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The question of megapixels is increasingly tricky - the Panasonic FS30 offers two more than the 105's 12.1MP.
The Ixus 105 turns out 4,000 x 3,000 images at its best quality setting, which is plenty for most print sizes, as well as giving it a theoretical advantage at higher ISOs, as the less-crowded sensor generates less noise.
In truth, the two cameras are surprisingly similar towards the top of their ISO ranges.
Like the Ixus 95, the 105 has a maximum ISO of 1600, and although this setting sees some heavy-handed noise reduction softening the image somewhat we were still pleasantly surprised to note that pictures were usable as long as you resist the urge to crop into them.
Indeed, image quality at ISO 1600 is so good it's a little surprising to see the 105 avoiding tacking on an ISO 3200 option.
Image quality was otherwise everything we expect from Canon.
Zoomed in, the 4x optical zoom lens loses a little sharpness in the corners, but our shots were otherwise well-defined.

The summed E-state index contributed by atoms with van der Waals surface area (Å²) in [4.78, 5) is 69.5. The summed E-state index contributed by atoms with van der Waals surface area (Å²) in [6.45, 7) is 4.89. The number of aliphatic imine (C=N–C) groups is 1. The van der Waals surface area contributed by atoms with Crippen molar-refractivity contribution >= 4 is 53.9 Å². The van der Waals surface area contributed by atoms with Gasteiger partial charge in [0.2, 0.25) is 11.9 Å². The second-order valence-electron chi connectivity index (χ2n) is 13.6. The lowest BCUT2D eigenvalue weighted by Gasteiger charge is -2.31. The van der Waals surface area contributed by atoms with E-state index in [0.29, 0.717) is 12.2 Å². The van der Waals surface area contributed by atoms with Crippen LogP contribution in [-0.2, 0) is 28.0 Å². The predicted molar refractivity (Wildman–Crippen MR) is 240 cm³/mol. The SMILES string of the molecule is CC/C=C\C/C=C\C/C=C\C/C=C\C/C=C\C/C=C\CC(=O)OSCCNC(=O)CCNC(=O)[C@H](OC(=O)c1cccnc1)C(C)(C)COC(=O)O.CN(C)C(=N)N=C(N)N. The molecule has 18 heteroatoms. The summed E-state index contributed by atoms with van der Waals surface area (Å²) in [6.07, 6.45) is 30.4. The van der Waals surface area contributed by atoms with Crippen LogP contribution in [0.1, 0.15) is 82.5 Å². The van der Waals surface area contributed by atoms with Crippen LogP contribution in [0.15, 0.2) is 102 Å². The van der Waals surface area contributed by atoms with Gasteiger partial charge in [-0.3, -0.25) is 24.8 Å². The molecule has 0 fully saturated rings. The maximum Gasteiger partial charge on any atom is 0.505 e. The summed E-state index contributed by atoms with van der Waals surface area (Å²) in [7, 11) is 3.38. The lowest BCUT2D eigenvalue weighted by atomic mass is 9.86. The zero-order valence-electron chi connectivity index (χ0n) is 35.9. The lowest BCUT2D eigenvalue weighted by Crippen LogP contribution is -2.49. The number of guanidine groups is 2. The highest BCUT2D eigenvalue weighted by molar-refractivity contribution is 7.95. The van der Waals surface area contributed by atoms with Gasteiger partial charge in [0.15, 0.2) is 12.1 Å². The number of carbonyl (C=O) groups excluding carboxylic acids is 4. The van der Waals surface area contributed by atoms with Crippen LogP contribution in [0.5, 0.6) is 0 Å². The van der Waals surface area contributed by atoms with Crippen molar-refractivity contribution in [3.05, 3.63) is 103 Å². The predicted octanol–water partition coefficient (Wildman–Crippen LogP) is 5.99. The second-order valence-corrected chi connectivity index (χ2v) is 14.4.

The lens is a fast f/2.8 when zoomed out (it's a 28mm-112mm lens in 35mm terms), and even wide open is good and sharp, with our test pics showing the bare minimum of chromatic aberrations.
Of course, setting the lens to wide open is rather hit and miss - the Ixus 105 doesn't offer much in the way of manual controls.
You can choose your own ISO, white balance and metering modes, but there's no way of setting shutter speed or aperture before you shoot.
And while the 9-point autofocus acquitted itself well during our tests, you can't choose a zone yourself.
Start-up time in particular is very good, with the 105 going from off to ready to shoot in just 1.22 seconds.
However, there's not a huge amount of headroom available for those who want to shoot moving targets. Shot-to-shot time was lacklustre at a shade over 3.5 seconds, and while Canon claims the Ixus 105 can shoot at 0.9fps in continuous mode, our tests against a stopwatch put it at 0.38fps.
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Dave is a professional photographer whose work has appeared everywhere from National Geographic to the Guardian. Along the way he’s been commissioned to shoot zoo animals, luxury tech, the occasional car, countless headshots and the Northern Lights. As a videographer he’s filmed gorillas, talking heads, corporate events and the occasional penguin. He loves a good gadget but his favourite bit of kit (at the moment) is a Canon EOS T80 35mm film camera he picked up on eBay for £18.